Ramp Up Your Run By Hitting the Beach

Enjoy miles of brisk walking (even running) on our beautiful beaches in Southwest Florida! Photo Courtesy of Charly Caldwell II.

Southwest Florida is packed with runners and beaches!

And sometimes, the beaches are packed with runners! But while navigating the streets and sidewalks has its own kind of challenges, running on sand is definitely a step up when it comes to intensity.

With all the beauty and natural resources of the beach surrounding us when we run, we might forget we're working out if it wasn't for the increased effort required.

There are three important aspects of running on the sand:

  • aerobic fitness,
  • muscular endurance, and
  • specific technique.

Obviously, you need to have a good aerobic capacity to run in the sand --

On a basic level, running requires your body to burn a lot of energy or calories, and the body functions best and can go longer when it gets plenty of oxygen into the lungs, blood stream and muscles.

So you need an aerobic fitness base to tackle the sand.

If you are unsure of your fitness, don't panic.

A quick test run on the beach will tell you if you have the aerobic endurance required for training or if you need to continue building your base.

Another important part of sand running is your local muscular endurance.

This is a fancy way of saying you need to have the muscle strength to handle the different stress that running on the sand places on the body.

Sand running requires a different running technique and posture and places greater stress on your calf muscles.

People will often get sore calves after their first sand run.

So build up your local muscle endurance — something that can only be done with consistent training.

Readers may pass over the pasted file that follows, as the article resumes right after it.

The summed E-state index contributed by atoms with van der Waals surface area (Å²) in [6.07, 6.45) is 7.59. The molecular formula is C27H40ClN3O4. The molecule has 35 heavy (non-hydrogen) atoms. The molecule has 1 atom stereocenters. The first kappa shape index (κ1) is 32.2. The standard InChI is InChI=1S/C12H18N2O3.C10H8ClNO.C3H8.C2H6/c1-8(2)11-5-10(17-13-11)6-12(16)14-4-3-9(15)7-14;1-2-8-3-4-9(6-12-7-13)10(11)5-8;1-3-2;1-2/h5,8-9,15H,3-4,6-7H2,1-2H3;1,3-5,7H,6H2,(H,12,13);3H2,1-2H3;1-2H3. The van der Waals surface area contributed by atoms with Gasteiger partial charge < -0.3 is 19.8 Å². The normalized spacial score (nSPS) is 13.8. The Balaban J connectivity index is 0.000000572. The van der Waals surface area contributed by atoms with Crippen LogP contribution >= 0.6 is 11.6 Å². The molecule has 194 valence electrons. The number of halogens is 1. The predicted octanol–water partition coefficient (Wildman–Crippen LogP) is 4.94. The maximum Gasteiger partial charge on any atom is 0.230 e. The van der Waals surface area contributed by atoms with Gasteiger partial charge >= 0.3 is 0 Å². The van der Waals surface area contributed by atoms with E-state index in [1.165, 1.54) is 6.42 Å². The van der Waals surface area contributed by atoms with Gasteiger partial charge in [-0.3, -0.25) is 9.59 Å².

Other areas of concern include your quads, which will be working harder on the sand, and the muscles of your lower back.

Be aware of any muscle soreness or tightness, and be sure to stretch thoroughly after each training session.

Finally, heed your technique.

Running on the sand requires a different technique from road running because of the unstable surface.

It's definitely more challenging to run the same distance on the sand as on the road, but with concentrated effort you'll master the run and reap the benefits fast.
First, point your feet slightly down into the sand. Unlike road running where the surface is stable and firm, on the sand you'll need to dig your feet down to get a grip on your surface to push off on each stride.

Also, keep a normal upright posture when running on the sand.

Too many people bend forward at the hips, placing stress on the back, closing the chest cavity and reaching fatigue prematurely. Strive to keep your shoulders back, chin in and chest up with a normal arm swing.

Active.com reports that several studies have found that running on sand consumes more energy than running on asphalt, burning as many as 1.6 more calories per mile.

There is also less impact on the joints.

Falling or low tide creates the most level, hard-packed surface for running. Hardened sand is like a soft trail.

Want to try running barefoot?

Some experts say running barefoot on the sand will strengthen your feet and ankles, but don't do it too fast or too frequently.

Start with short runs, about 15 or 20 minutes, and gradually add time each time out.

Watch out for shells and sharp objects, and remember that running on the beach might lead to or worsen some foot and ankle injuries.

Angie Ferguson is an exercise physiologist and Tony Robbins Results Coach from Fort Myers, Florida. She also is a Corrective Biomechanics Specialist, USA Triathlon Advanced Level 2 coach, USA Cycling coach, has a Specialty in Sports Nutrition certification, and a PhD in results!  


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